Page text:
When individual peptides or manageable mixtures have been obtained, standard methods of analysis can be used to obtain the sequence information needed to specify the particular peptide recovered. These methods include determination of amino acid composition, including the use of highly sensitive methods such as fast atom bombardment mass spectrometry (FABMS) which provides the very precise molecular weight of the peptide components of the mixture and thus permits the determination of precise amino acid composition. Additional sequence information may be necessary to specify the precise sequence of the protein, however. In any event, current technology for sequence analysis permits determination on about 100 picomoles of peptide or less. A variety of analytical techniques are known in the art, and useful in the invention, as described below:
It should be emphasized that certain of these methods can be applied directly to mixtures having limited numbers of components, and the sequence of each component deduced. This application is made without prior separation of the individual components.
The ultimate success of the method in most cases depends on sequence analysis and, in some cases, quantitation of the individual peptides in the selected mixture. Techniques which are current state-of-art methodologies can be applied individually on pure components but also may be used in combination as screens. A combination of diode array detection Liquid Chromatography (DAD-LC), mixture peptide sequencing, mass spectrometry and amino acid analysis is used. To the knowledge of the present inventors, these standard methods are used for the first time in combination directly on the peptide mixtures to aid in the analysis. The following paragraphs briefly describe these techniques.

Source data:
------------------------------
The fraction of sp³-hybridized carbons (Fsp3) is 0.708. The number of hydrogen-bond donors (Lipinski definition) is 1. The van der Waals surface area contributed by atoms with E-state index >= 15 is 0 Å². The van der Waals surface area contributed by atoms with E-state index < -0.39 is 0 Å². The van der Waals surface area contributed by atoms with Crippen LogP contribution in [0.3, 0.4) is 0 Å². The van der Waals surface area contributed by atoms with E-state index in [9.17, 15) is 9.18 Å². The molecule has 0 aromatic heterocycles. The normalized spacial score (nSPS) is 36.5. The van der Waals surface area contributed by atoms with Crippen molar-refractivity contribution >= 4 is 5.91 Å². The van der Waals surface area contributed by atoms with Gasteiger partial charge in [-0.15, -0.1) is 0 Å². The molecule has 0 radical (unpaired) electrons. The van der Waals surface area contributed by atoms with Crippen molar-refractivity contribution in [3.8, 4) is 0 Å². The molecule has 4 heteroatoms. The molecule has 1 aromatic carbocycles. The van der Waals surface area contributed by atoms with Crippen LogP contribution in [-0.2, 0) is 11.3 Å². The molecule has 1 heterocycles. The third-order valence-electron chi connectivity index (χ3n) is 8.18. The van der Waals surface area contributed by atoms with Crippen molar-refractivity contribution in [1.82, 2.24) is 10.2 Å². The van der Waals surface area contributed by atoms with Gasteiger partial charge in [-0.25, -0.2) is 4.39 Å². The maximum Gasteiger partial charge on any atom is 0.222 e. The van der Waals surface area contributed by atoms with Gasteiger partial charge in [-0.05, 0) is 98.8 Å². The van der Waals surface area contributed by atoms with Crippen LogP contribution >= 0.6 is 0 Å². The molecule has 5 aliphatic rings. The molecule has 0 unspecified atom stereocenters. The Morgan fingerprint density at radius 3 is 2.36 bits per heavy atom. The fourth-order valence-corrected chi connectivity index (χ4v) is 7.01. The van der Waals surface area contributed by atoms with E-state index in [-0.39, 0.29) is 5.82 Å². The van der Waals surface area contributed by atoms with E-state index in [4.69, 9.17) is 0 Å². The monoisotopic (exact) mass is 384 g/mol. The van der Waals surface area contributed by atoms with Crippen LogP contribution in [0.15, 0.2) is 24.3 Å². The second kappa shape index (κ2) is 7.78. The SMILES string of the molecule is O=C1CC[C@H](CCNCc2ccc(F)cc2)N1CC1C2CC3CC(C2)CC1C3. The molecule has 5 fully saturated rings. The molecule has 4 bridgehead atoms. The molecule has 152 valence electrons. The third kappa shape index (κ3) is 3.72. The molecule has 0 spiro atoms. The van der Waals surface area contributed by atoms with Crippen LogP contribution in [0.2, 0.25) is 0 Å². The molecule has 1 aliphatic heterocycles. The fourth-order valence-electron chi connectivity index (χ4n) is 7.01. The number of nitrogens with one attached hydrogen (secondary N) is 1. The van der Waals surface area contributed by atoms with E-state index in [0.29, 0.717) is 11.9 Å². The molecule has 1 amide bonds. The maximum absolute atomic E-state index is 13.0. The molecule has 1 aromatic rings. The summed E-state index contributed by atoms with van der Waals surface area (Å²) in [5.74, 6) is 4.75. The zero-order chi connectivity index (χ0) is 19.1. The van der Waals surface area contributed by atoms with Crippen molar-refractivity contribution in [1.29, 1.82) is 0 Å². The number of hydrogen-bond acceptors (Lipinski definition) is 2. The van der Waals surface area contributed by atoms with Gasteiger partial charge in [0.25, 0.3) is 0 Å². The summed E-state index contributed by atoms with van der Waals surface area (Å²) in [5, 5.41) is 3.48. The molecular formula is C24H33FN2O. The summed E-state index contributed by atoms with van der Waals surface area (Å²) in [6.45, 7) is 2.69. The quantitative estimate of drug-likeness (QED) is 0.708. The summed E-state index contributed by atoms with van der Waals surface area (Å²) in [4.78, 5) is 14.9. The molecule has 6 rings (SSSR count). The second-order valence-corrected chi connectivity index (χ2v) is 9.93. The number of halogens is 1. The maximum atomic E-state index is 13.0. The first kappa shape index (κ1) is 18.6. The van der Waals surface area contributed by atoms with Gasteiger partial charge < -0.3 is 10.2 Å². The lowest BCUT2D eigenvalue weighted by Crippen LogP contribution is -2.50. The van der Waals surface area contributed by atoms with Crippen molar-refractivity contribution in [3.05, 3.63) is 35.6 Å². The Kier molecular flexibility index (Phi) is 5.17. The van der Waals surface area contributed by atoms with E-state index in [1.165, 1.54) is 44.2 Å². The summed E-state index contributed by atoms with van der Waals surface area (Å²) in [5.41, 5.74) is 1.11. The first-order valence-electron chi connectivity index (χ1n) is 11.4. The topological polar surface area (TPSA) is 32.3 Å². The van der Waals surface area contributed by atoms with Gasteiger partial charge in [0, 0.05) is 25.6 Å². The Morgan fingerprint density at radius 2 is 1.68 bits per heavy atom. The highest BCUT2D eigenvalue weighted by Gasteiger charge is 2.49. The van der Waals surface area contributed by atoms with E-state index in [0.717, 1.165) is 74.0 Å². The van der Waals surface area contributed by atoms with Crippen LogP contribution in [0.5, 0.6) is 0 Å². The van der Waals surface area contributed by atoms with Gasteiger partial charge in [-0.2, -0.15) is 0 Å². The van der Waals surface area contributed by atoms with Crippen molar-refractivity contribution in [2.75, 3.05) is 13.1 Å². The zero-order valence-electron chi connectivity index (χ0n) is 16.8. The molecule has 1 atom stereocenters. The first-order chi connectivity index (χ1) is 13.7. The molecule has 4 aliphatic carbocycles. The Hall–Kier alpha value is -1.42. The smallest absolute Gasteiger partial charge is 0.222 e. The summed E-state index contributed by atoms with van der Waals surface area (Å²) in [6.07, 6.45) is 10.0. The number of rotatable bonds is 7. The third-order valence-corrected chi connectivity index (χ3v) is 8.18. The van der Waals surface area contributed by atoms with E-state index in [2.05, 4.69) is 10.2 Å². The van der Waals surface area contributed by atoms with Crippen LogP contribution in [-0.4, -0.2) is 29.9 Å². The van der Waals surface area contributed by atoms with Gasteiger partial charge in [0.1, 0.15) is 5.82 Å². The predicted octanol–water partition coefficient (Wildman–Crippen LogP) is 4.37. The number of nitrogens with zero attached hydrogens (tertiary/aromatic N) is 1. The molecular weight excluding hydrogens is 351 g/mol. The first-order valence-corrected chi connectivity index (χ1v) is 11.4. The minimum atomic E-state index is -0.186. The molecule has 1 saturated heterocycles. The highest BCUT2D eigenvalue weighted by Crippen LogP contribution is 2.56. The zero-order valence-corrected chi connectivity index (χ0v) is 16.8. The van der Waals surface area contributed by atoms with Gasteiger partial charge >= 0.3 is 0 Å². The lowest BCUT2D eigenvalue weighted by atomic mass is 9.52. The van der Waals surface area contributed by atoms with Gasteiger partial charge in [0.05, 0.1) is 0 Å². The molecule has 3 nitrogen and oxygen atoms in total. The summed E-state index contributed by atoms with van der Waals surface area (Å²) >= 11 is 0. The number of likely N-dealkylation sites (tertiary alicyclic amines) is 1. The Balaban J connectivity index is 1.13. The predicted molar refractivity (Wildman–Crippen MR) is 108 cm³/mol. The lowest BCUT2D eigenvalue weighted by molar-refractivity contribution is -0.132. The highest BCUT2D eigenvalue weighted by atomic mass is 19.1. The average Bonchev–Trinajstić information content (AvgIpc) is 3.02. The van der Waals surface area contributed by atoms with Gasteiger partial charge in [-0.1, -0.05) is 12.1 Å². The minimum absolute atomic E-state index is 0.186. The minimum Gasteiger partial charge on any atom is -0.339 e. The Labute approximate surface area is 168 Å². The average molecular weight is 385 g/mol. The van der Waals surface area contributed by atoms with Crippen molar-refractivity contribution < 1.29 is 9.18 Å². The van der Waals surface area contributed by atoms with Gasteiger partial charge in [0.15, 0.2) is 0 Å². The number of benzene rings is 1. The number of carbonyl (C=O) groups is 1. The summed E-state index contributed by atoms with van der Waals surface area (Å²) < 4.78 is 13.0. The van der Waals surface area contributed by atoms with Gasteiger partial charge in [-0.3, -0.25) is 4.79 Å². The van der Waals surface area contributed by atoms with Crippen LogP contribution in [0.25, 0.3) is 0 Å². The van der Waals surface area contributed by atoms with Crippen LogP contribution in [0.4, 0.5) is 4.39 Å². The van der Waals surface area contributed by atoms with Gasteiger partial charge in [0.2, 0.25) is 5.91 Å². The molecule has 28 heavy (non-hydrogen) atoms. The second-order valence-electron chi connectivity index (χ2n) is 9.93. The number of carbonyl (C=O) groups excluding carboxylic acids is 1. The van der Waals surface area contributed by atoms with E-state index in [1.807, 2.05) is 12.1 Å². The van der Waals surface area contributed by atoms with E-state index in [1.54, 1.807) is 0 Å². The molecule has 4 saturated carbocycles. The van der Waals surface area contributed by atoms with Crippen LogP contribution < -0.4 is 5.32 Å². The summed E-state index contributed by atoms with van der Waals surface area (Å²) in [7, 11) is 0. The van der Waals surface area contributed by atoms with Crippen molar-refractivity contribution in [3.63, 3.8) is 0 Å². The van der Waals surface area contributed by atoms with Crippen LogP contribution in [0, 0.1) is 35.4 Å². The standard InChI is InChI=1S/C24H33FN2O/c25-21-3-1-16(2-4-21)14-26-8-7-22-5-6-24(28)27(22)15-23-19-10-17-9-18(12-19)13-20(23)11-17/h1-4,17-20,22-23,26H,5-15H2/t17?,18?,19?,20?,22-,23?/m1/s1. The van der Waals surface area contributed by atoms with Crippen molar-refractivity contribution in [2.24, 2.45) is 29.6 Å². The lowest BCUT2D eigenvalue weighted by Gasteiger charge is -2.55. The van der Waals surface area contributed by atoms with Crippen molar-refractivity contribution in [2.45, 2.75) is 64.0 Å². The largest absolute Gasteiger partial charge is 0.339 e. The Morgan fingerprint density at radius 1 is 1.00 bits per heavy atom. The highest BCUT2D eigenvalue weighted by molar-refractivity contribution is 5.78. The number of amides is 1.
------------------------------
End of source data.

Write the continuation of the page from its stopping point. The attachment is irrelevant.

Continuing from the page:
HPLC with single wavelength detection provides a rapid estimation of the complexity of a mixture and gives a very approximate estimation of the amounts of its components. This information is contained within the more precise information obtained in DAD-LC.
DAD-LC provides complete, multiple spectra for each HPLC peak, which, by comparison, can provide indication of peak purity. These data can also assign the presence of Tyr, Trp, Phe, and possibly others and can quantitate these amino acids by 2nd derivative or multi-component analysis. By a derivatization, DAD-LC can also identify and quantitate Cys, His and Arg in individual peptides. Thus, it is possible to analyze for 6 of the 20 amino acids of each separated peptide in a single LC run, and information can be obtained about the presence or absence of these amino acids in a given peptide in a single step. This is assisted by knowing the number of residues in each peptide, as is the case when carrying out the process step of the present invention. Also, by correction at 205 nm absorbance for side-chain chromophores, this technique can give much better estimation of relative amounts of each peptide.
Mass spectrometry identifies molecules according to mass and can identify peptides with unique composition, but does not distinguish isomeric sequences (tandem mass spectrometry potentially could distinguish between isomers). In effect, this method provides similar results as the amino acid analysis (AAA) of isolated peptides; the advantage is that it can be performed on mixtures in a single experiment. The disadvantage is that when applied to mixtures it is often difficult to tell which peptide belongs to which LC peak and provide quantitation (in theory this could be done by LC-mass spectrometry); further, some peptides may go undetected. For the present purpose, it is useful in conjunction with one of the other methods.